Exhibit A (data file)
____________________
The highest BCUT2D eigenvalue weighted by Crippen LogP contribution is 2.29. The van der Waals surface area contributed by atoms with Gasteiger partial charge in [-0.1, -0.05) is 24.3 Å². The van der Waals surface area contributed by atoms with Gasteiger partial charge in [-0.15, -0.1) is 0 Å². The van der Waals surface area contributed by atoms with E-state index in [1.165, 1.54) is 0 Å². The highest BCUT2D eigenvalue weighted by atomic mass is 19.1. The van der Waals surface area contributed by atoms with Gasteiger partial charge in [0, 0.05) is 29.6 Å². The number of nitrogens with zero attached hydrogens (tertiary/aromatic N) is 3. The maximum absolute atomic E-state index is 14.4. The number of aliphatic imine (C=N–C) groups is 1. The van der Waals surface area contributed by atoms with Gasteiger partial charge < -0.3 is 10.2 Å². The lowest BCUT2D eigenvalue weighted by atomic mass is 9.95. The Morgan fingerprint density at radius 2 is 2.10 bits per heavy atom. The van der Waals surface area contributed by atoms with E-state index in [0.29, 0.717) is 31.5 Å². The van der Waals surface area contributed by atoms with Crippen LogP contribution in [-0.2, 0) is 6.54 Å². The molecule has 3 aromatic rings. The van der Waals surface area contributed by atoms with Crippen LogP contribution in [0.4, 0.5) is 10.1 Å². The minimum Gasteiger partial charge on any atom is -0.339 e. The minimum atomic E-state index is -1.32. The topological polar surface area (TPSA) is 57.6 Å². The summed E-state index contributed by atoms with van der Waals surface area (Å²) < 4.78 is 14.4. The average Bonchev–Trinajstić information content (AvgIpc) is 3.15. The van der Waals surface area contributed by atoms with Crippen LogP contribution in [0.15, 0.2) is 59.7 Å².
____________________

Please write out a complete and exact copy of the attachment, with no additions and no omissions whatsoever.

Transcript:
The highest BCUT2D eigenvalue weighted by Crippen LogP contribution is 2.29. The van der Waals surface area contributed by atoms with Gasteiger partial charge in [-0.1, -0.05) is 24.3 Å². The van der Waals surface area contributed by atoms with Gasteiger partial charge in [-0.15, -0.1) is 0 Å². The van der Waals surface area contributed by atoms with E-state index in [1.165, 1.54) is 0 Å². The highest BCUT2D eigenvalue weighted by atomic mass is 19.1. The van der Waals surface area contributed by atoms with Gasteiger partial charge in [0, 0.05) is 29.6 Å². The number of nitrogens with zero attached hydrogens (tertiary/aromatic N) is 3. The maximum absolute atomic E-state index is 14.4. The number of aliphatic imine (C=N–C) groups is 1. The van der Waals surface area contributed by atoms with Gasteiger partial charge < -0.3 is 10.2 Å². The lowest BCUT2D eigenvalue weighted by atomic mass is 9.95. The Morgan fingerprint density at radius 2 is 2.10 bits per heavy atom. The van der Waals surface area contributed by atoms with E-state index in [0.29, 0.717) is 31.5 Å². The van der Waals surface area contributed by atoms with Crippen LogP contribution in [-0.2, 0) is 6.54 Å². The molecule has 3 aromatic rings. The van der Waals surface area contributed by atoms with Crippen LogP contribution in [0.4, 0.5) is 10.1 Å². The minimum Gasteiger partial charge on any atom is -0.339 e. The minimum atomic E-state index is -1.32. The topological polar surface area (TPSA) is 57.6 Å². The summed E-state index contributed by atoms with van der Waals surface area (Å²) < 4.78 is 14.4. The average Bonchev–Trinajstić information content (AvgIpc) is 3.15. The van der Waals surface area contributed by atoms with Crippen LogP contribution in [0.15, 0.2) is 59.7 Å².